// Benchmark result
  • Are these test numbers from the Web, iOS, or Android?
    – Sam Stern
    Oct 20, 2017 at 17:21
  • The benchmark is from iOS, although I would expect performance gains on all platforms - depending upon the size of your queried collection
    – Hendies
    Oct 20, 2017 at 20:30
  • Didn't realise you were on the Firebase team! The giveaway for this query was that the memory usage would shoot to high numbers (600-700mb ram) where I assumed our collection was stored in cache. The query would always hang, and then complete once the memory progressively rose and then reached the same point (700mb-ish). After persistence was disabled, this effect ceased and our memory remained as expected (100-150mb), whilst returning our results super-fast. If you need more info, please ask.
    – Hendies
    Oct 21, 2017 at 2:09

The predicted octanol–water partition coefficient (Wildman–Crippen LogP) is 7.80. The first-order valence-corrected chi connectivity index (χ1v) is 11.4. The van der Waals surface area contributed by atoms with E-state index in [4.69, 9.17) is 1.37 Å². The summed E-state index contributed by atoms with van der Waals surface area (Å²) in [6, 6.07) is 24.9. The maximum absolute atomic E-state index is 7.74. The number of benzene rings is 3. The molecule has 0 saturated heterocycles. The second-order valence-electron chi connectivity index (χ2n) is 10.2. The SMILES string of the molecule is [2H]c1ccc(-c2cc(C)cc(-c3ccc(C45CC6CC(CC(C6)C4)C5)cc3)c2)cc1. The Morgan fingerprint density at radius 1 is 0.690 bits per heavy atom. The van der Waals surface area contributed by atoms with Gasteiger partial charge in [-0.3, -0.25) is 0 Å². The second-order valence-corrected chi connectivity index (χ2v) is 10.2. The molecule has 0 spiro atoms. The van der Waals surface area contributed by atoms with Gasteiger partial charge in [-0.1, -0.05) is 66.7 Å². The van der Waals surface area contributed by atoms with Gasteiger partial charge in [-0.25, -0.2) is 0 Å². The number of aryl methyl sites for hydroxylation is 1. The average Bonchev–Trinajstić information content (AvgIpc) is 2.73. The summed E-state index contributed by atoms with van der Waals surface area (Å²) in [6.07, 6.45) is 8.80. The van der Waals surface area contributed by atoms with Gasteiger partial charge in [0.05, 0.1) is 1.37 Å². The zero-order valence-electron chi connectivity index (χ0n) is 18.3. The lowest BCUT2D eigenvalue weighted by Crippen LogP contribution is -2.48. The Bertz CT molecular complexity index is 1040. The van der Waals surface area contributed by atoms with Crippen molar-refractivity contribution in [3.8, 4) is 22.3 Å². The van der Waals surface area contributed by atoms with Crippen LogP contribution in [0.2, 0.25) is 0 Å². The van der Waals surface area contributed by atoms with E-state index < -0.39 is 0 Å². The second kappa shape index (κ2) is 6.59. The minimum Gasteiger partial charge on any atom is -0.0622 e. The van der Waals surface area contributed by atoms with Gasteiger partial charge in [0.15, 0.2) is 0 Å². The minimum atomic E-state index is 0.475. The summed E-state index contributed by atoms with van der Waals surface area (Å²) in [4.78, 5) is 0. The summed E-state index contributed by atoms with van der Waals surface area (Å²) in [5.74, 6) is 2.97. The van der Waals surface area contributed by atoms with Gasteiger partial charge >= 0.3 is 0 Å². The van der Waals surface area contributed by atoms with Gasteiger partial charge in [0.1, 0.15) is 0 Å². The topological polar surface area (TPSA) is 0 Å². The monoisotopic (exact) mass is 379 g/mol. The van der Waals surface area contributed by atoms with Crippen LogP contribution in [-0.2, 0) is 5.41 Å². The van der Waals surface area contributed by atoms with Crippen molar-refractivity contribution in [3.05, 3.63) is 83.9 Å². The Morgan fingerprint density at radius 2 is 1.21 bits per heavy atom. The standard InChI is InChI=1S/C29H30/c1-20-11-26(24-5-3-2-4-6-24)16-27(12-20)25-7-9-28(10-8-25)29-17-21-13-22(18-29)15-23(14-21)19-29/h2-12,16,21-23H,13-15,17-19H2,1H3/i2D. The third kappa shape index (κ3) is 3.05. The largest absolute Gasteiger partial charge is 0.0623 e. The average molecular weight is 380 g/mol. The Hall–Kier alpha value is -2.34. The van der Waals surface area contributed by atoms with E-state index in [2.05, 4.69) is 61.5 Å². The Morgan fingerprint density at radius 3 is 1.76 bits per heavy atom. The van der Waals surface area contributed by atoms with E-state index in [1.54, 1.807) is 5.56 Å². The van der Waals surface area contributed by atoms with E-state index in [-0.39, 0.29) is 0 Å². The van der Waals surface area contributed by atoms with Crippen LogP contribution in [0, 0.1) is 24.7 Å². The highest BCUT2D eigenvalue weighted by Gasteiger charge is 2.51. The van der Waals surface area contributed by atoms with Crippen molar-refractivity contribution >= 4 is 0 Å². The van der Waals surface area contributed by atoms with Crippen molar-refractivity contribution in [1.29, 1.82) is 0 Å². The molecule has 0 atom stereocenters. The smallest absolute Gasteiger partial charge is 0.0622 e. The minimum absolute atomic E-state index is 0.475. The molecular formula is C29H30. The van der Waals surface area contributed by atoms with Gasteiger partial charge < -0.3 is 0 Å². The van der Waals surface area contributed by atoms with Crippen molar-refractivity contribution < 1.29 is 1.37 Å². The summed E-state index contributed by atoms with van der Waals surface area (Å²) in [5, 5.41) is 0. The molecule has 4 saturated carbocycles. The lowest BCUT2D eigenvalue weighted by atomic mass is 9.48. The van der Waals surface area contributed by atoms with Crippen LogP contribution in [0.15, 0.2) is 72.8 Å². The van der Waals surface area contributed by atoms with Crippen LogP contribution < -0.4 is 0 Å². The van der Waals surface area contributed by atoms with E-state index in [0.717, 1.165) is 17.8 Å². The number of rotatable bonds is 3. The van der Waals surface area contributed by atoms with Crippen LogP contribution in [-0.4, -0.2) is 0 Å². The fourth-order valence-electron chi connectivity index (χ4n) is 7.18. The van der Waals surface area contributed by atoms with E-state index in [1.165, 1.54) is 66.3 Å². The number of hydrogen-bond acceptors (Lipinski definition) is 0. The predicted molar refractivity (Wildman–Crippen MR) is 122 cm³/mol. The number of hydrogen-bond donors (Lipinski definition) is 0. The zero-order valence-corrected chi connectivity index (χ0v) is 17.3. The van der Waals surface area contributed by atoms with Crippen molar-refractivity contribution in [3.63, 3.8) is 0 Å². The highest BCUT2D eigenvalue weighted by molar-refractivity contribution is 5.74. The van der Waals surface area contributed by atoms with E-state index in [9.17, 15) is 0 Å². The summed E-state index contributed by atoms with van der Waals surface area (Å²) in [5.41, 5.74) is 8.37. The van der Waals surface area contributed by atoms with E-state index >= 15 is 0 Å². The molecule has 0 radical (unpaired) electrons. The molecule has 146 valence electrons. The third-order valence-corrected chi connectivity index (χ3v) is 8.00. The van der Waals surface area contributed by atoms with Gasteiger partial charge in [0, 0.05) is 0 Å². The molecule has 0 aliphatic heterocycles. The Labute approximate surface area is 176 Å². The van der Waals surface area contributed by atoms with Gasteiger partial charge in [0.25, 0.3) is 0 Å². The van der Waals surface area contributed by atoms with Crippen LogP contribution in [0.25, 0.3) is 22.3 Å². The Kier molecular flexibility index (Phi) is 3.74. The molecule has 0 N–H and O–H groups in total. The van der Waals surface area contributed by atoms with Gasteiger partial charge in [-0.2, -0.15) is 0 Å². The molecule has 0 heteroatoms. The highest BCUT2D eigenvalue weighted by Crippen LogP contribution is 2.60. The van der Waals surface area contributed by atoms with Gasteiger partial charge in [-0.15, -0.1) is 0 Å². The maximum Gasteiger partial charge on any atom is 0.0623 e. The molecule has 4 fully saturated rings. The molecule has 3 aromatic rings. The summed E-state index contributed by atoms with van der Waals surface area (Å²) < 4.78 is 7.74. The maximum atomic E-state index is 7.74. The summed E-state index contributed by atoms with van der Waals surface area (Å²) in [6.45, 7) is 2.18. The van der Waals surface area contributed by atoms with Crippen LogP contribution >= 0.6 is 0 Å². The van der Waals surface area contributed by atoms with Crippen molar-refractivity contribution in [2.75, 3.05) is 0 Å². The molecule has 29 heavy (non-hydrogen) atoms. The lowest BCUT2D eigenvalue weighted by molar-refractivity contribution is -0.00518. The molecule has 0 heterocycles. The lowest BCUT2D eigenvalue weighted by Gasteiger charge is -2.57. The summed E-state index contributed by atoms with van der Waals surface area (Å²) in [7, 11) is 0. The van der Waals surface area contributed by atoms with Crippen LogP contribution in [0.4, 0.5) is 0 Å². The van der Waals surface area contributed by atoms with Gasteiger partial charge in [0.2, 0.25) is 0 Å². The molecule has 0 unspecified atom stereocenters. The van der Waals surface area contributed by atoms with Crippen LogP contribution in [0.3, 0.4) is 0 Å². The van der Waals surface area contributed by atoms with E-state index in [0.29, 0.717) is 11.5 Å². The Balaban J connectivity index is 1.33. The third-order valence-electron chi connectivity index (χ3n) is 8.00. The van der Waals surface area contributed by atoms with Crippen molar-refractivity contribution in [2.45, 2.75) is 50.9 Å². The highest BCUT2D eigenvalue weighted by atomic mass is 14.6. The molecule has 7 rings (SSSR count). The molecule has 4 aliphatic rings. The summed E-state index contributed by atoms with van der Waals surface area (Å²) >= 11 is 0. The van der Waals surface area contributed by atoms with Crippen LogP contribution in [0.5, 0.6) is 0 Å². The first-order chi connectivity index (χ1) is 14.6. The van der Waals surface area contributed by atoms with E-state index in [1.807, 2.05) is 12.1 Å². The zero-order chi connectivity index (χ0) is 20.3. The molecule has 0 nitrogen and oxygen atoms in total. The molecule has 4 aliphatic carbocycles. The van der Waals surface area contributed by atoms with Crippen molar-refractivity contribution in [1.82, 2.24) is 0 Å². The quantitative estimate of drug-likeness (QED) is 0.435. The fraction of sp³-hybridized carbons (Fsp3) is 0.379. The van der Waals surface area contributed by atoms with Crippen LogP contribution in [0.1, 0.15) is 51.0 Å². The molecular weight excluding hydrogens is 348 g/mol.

• Huh that is very interesting. Could you possibly create a sample Xcode project that replicates this and email it to me? If so it's samstern at google dot com. I'd love to take a closer look.
    – Sam Stern
    Oct 21, 2017 at 21:32
  • @SamStern : this has been a while, but I'm facing the exact same issue on Android. Any clues on what could cause this? I tried to build a minimal project but that project does not have that issue!
    – rednuht
    Jan 17, 2019 at 19:40

well, from what I'm currently doing and research by using nexus 5X in emulator and real android phone Huawei P8,

Firestore and Cloud Storage are both give me a headache of slow response when I do first document.get() and first storage.getDownloadUrl()

It give me more than 60 seconds response on each request. The slow response only happen in real android phone. Not in emulator. Another strange thing. After the first encounter, the rest request is smooth.

Here is the simple code where I meet the slow response.

var dbuserref = dbFireStore.collection('user').where('email','==',email);
const querySnapshot = await dbuserref.get();

var url = await defaultStorage.ref(document.data().image_path).getDownloadURL();

I also found link that is researching the same. https://reformatcode.com/code/android/firestore-document-get-performance